prices have declined in the UK, service providers have also tended to improve the specification of the product
that they provide whilst maintaining a more or less constant price (Baake, PreiXl, Swaminathan, & Wey, 2005:
145ff). Thus reducing costs, in terms of both broadband access prices as well as the cost of the relevant
equipment, is necessary to further encourage broadband adoption in remote and rural Scotland.
Through focusing on broadband in rural and remote Scotland, this paper has raised several areas where
further research is warranted. The model presented above provides policy-makers with a tool which can be
used to assess how individual policies will impact on the broadband adoption process. The model can also be
used to provide an understanding of how factors such as pricing and advertising contribute to broadband
adoption. The model could be extended through differentiating between residential and business broadband
users. The extension would seek to determine whether residential and business adoption is driven by a similar
set of factors, or whether the coefficients of imitation and innovation are fundamentally different. If they are
different, the policy implication would be that different and perhaps more targeted policies need to be
developed.
This suggests a second area of further research, namely, what is the contribution of broadband to rural
development? Some have equated broadband to the transformation effect of electricity in the 1920s and 1930s.
This does not acknowledge that for broadband to have such an impact, how it can be used needs to be fully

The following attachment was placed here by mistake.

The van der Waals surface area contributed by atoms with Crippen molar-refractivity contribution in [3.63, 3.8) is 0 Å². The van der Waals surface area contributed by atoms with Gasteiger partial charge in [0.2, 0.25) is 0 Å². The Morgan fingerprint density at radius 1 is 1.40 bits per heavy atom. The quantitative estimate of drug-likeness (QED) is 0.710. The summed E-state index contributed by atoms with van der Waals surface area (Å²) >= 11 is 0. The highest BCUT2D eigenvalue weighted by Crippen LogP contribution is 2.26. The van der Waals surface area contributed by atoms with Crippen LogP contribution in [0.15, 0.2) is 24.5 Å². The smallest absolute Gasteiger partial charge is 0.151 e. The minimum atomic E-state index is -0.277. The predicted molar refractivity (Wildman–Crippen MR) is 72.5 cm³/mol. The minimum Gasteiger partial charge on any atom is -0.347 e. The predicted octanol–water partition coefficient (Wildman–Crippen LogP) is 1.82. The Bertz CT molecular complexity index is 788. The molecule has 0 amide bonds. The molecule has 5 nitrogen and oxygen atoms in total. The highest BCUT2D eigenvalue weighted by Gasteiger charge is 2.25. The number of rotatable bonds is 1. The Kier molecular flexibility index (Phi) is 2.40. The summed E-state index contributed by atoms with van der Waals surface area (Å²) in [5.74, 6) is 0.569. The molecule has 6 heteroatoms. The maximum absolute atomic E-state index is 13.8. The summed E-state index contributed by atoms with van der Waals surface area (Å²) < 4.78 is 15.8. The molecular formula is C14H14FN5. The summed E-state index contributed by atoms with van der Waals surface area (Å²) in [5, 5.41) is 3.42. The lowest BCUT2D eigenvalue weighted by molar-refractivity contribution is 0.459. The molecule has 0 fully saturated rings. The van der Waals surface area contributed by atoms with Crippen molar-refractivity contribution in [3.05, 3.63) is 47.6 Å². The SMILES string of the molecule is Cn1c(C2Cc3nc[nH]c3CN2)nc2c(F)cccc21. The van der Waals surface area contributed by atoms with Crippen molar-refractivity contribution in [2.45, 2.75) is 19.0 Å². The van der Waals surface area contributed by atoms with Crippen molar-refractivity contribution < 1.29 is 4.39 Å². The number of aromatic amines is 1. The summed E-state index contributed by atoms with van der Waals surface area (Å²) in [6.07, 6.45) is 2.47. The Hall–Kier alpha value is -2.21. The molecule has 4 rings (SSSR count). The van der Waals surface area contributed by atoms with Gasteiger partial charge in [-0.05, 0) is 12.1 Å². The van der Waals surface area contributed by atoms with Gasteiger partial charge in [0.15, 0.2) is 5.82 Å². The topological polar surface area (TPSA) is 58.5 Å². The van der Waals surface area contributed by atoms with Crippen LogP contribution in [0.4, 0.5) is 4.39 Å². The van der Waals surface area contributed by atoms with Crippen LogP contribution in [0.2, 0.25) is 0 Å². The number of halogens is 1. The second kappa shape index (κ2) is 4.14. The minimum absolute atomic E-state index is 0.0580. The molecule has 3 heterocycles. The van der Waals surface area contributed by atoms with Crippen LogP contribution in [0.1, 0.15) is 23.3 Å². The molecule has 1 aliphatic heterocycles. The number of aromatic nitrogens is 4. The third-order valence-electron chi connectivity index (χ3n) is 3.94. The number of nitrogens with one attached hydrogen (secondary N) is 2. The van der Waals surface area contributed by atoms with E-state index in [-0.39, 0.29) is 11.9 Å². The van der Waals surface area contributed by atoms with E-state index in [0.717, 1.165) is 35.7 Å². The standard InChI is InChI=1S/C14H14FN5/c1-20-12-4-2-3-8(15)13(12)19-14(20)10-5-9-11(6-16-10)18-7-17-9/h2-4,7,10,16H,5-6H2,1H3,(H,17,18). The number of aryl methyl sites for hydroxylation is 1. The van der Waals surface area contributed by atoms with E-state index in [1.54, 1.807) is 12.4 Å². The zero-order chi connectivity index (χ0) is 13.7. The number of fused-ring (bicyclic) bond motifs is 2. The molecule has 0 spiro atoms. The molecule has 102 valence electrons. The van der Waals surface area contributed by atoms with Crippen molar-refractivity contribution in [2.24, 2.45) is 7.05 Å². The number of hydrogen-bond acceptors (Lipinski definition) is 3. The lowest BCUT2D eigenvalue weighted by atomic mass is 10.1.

understood by business and residential users alike. Although some attempts have been made to suggest how
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broadband could be used, these need to be extended and intensified on the one hand and related to the rural
and remote context of users on the other hand. Hence, further research is required into how broadband may
be used to help achieve the wider socio-economic objectives outlined by the Scottish Executive. Of particular
importance here is the issue of geographical peripherality. In a six country study of rural connectivity, those
surveyed in Shetland, one of the more remote and rural parts of Scotland, were the least likely to say that
information and communication technologies compensate for geographical peripherality (Grimes, 2005: p.
1076). If the wider socio-economic objectives of the Scottish Executive are to be achieved, further research is
required into how this may be overcome.
Even though these areas of further research have focused on Scotland, it is clearly the case that an
international dimension can be added so that initiatives enacted in Scotland to encourage rural and remote
broadband diffusion can be compared to those undertaken elsewhere. Not only would this allow for initiative
effectiveness to be compared, but it would also identify whether there are initiatives used elsewhere that could
be implemented within Scotland.